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Sunday, March 18, 2018

Podcasts Post No. 2: There's no such thing (as writer's block)

I heard a recommendation for the new Seth Godin podcast titled Akimbo and thought I'd check it out. I'd seen some of his past TED talks and blogs and thought it might be thought-provoking.

As I listened to the first episode, I was definitely NOT taken with it. But I think it's always fair to give something another chance, so I listened to another episode titled, "No such thing (as writer's block)." This one  definitely got my attention.

Before I go any further, I want to warn you: The podcast is incredibly lean: no interviews, no music, few ads. Just Godin talking. And his delivery is a little awkward and slow. I feel like I'm listening to a former student who has a huge brain and sometimes has a hard time getting all that smart stuff out of his mouth in coherent form. But it does allow me to take in what he's saying.

As a former English major and editor and very occasional writer, the title of the podcast drew me in. He says writer's block is a privilege that writers (all creatives, really) claim that is not acceptable. He reminds us that plumbers don't have 'plumber's block,' after all, making his point perfectly! They don't get to say that they don't feel the ability to plunge a toilet or unplug a drain today. In the same way, writers just need to do the work, accept bad writing and imperfection, and keep going. Here's a succinct statement worthy of pinning to your wall:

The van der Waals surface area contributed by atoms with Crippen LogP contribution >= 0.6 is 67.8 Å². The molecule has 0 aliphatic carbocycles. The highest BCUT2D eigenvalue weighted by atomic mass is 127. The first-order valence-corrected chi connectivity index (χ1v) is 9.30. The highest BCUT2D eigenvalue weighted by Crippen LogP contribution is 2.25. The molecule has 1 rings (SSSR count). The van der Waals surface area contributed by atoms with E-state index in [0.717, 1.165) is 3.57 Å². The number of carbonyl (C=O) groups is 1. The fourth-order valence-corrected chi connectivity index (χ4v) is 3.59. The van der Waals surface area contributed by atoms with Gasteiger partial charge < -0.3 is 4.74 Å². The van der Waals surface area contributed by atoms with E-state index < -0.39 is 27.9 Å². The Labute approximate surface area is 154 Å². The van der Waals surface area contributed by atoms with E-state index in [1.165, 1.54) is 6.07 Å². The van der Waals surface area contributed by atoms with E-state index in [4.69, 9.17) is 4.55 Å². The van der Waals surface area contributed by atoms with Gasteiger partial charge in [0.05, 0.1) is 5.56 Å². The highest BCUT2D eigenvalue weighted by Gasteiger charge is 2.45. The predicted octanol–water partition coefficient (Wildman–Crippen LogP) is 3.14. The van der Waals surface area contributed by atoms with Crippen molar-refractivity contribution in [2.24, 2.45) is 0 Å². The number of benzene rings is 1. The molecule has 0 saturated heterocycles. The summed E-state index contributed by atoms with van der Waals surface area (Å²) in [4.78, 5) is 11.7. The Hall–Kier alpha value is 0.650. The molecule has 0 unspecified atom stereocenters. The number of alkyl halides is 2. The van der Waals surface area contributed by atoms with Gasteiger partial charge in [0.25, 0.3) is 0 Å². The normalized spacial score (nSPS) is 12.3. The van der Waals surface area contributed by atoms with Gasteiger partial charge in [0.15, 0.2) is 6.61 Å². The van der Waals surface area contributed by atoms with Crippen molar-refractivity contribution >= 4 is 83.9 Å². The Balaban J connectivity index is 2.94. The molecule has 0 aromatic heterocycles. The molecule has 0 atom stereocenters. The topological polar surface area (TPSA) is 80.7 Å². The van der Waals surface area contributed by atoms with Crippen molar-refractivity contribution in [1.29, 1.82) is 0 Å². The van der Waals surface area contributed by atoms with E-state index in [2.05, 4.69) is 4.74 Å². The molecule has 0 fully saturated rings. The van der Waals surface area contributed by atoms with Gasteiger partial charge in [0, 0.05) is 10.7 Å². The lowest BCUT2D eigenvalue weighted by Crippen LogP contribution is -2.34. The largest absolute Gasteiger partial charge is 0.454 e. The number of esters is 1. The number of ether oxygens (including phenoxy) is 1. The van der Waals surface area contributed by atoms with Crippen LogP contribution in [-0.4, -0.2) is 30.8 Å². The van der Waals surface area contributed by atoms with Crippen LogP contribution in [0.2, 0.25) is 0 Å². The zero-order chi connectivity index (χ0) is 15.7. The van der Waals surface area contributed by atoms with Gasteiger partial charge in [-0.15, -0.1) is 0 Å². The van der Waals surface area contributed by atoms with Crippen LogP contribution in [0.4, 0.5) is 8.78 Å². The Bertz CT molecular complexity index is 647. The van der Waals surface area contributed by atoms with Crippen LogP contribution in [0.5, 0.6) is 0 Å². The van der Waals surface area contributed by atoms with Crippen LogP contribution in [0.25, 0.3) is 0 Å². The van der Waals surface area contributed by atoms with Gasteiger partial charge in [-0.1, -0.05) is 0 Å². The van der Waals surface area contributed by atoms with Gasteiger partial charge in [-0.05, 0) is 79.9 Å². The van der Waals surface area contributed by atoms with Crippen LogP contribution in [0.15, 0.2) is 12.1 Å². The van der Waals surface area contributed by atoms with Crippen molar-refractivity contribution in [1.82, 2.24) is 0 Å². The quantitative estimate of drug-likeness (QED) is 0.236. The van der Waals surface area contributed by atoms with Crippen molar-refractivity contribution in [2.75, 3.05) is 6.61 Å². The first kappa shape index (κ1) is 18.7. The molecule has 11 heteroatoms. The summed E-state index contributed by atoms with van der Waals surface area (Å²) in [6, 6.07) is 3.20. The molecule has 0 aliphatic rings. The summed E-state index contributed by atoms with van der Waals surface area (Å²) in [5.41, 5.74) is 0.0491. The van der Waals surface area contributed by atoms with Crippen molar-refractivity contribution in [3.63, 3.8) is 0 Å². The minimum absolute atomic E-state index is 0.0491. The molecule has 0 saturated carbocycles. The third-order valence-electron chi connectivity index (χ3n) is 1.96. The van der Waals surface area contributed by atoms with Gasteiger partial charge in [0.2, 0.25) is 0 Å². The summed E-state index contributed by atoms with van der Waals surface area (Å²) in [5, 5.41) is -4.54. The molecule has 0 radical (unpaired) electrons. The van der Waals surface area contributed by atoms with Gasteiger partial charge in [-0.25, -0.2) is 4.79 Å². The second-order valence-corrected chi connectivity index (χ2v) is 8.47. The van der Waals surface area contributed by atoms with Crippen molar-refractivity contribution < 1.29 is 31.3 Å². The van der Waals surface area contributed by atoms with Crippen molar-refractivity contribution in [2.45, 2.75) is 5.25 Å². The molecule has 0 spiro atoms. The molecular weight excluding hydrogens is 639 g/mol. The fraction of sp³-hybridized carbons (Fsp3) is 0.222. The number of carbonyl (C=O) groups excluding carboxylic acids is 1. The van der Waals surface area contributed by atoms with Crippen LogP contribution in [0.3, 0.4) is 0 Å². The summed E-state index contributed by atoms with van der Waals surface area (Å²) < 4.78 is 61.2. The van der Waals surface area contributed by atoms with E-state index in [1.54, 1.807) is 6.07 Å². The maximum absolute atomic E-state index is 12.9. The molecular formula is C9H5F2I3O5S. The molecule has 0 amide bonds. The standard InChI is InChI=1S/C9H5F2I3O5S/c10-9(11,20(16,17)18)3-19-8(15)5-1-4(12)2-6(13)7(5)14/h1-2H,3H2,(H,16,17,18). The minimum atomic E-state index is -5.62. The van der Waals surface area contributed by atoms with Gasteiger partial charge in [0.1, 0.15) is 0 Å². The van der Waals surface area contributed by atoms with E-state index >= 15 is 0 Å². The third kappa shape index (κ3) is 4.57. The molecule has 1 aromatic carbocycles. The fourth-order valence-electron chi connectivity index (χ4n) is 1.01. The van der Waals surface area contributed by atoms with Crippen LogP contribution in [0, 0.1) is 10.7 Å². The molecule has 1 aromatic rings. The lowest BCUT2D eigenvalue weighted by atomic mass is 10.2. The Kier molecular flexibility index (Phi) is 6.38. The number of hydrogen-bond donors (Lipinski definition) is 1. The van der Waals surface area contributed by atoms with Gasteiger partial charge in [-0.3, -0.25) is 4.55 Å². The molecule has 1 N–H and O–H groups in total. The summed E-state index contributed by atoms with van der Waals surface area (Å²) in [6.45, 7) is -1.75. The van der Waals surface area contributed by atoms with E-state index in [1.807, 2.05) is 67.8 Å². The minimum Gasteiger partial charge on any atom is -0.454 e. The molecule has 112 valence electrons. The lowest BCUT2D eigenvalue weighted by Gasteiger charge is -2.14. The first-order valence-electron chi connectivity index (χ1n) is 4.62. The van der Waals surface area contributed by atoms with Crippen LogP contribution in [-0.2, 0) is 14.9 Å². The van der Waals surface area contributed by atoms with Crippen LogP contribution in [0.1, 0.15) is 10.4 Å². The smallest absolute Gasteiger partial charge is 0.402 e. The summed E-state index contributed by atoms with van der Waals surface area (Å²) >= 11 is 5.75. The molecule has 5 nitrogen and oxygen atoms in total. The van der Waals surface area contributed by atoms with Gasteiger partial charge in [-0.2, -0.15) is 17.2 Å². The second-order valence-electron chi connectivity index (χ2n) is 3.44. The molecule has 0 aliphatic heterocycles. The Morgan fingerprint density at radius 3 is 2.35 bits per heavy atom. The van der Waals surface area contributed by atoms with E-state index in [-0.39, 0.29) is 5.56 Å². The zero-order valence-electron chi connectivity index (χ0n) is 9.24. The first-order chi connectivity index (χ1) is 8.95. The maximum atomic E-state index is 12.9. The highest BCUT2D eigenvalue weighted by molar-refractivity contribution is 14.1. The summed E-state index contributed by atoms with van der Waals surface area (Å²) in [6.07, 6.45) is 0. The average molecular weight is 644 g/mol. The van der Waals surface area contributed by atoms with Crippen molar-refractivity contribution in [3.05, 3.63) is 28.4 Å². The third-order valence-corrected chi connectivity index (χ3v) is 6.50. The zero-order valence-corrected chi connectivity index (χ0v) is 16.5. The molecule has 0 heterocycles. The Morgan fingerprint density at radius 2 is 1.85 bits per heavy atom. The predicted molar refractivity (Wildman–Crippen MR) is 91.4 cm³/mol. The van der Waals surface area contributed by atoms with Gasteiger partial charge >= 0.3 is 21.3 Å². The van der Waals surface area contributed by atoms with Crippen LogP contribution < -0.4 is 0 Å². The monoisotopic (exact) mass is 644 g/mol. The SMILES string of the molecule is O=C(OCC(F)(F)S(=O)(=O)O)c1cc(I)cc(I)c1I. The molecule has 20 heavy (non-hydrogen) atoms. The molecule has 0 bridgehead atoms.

"The work is doing it when you don't feel like it, doing it when it's not easy."
He goes on to describe the way to keep writing - by showing up every day for work and writing, regardless of whether it's good or bad. It's the discipline that matters. We have to write a bunch of really bad stuff to produce anything good. As the hilarious and winsome writer Anne Lamott says,
"How to write: Butt in chair.  Start each day anywhere.  Let yourself do it badly.  Just take one passage at a time.  Get butt back in chair."
Possibly the best part of Godin's simple advice is that it applies to nearly every effort under the sun. I won't feel like visiting that person in the hospital, but I will go. It's just the right thing to do. I won't feel inspired to exercise when I have 100+ emails still in my inbox and several projects approaching deadlines. But I desperately need to get my heart moving if I want to stay alive.

In a short amount of time, with some repetition, Godin really gets to the heart of the matter rather quickly:
"What writer's block really is, is a series of bad habits and fear, piled one atop another. It's fictional. We don't *have* it;  maybe we may feel it, but it's not who we are. We are not blocked; what we are is afraid." 
So I have tagged this one as a saved podcast, to listen to when I'm stuck, lacking in motivation, or... if I'm really being honest, AFRAID. As I've said to many others in leadership development, 90% of what you need to get done gets accomplished just by showing up. So forget about the excuses, and show up. (ending with a self pep-talk!)

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